Not So Divided After All

Americans beaten down by the vitriolic presidential election can be forgiven for accepting the conventional wisdom that the country is irredeemably polarized, with divisions so profound as to make governing all but impossible.

But new data suggest that there is more consensus among voters than is normally thought. The data, from the Pew Research Center, The National Election Studies, and the Chicago Council on Global Affairs, show that on a wide variety of issues, super-majorities of both parties support the same issues. For example, most Democrats and Republicans agree that:

  • The NSA surveillance programs have gone too far and should be scaled back
  • Social Security and Medicare should be preserved for future generations without significant cuts
  • Legal immigrants make our country stronger
  • The nation’s campaign finance system should be reformed to limit the influence of money in politics
  • Employers should be required to offer paid leave to parents of new children
  • Men and women should receive equal pay for equal work  
  • The nation should spend more to improve and repair its infrastructure such as roads and bridges

Even on an issue as controversial as health care, ordinary Americans agree far more than they disagree. While people have a strong reaction to Obamacare, large majorities (60% or more) of both parties agree on what should be included in any health reform. They agree that young people should be able to remain on their parent’s insurance until they are 26, that preventative services should be fully covered by insurance plans, that insurance companies should not able to bar people who have pre-existing conditions from insurance coverage, and that the government should help subsidize the costs of insurance for low- and middle-income Americans. Ordinary Americans agree on the details of health reform, even if the politicians do not.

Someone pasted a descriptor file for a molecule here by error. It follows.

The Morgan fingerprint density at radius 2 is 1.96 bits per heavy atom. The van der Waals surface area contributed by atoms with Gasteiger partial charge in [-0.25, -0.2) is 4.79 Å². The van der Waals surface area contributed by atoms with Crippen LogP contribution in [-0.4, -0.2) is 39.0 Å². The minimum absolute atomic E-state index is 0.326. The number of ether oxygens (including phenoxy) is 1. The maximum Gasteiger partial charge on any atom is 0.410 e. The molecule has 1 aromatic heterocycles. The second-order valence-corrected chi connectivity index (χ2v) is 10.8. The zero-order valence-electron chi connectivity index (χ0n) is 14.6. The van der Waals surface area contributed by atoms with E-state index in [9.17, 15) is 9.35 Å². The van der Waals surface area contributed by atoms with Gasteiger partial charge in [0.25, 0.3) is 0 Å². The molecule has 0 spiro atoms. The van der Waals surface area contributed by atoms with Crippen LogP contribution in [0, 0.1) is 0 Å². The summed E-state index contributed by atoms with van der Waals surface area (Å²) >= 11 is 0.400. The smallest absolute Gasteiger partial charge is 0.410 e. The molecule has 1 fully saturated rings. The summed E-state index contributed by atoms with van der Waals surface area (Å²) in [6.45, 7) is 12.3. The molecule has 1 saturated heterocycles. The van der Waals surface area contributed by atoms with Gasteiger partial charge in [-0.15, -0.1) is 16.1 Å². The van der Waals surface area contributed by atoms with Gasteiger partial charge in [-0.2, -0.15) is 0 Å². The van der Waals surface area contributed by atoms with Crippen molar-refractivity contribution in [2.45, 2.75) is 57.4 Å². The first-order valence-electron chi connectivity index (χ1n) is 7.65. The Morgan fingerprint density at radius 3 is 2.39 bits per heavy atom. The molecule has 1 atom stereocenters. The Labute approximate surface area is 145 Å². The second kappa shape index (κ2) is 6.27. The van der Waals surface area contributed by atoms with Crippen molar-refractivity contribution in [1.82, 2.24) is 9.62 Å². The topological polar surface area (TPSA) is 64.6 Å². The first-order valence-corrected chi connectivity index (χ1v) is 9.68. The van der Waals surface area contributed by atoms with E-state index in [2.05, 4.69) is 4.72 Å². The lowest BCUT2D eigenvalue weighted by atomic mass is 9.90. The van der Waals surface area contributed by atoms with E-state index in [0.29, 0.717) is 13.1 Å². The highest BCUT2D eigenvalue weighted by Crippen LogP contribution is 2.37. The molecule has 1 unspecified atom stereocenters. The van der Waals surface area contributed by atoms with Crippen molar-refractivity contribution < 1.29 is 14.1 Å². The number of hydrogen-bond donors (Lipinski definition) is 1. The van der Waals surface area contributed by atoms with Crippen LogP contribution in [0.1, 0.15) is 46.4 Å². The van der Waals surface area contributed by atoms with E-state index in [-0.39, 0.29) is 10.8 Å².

It is not just these specific issues where the parties agree—they also share broad outlooks about the nation’s priorities and its foreign policy. Large majorities of both parties agree that the next administration should focus on jobs and the economy, and work to lower health care costs. Further, in the international realm, Americans of all parties agree the U.S. needs to play an active role in world affairs, and that the world is safer and more secure when we do so. Large majorities also support maintaining alliances such as NATO and strengthening institutions such as the United Nations.  
In short, Democrats and Republicans have a good deal of common ground. While they disagree on some issues, they agree on many more. The bottom line is that “this is quite a united nation,” said Ivo Daalder, president of the Chicago Council on Global Affairs. A recent Rand Corporation reported agreed, noting that “despite the increasingly polarized tone of American politics, we find that most Americans actually answer similarly on most questions of political belief.” 


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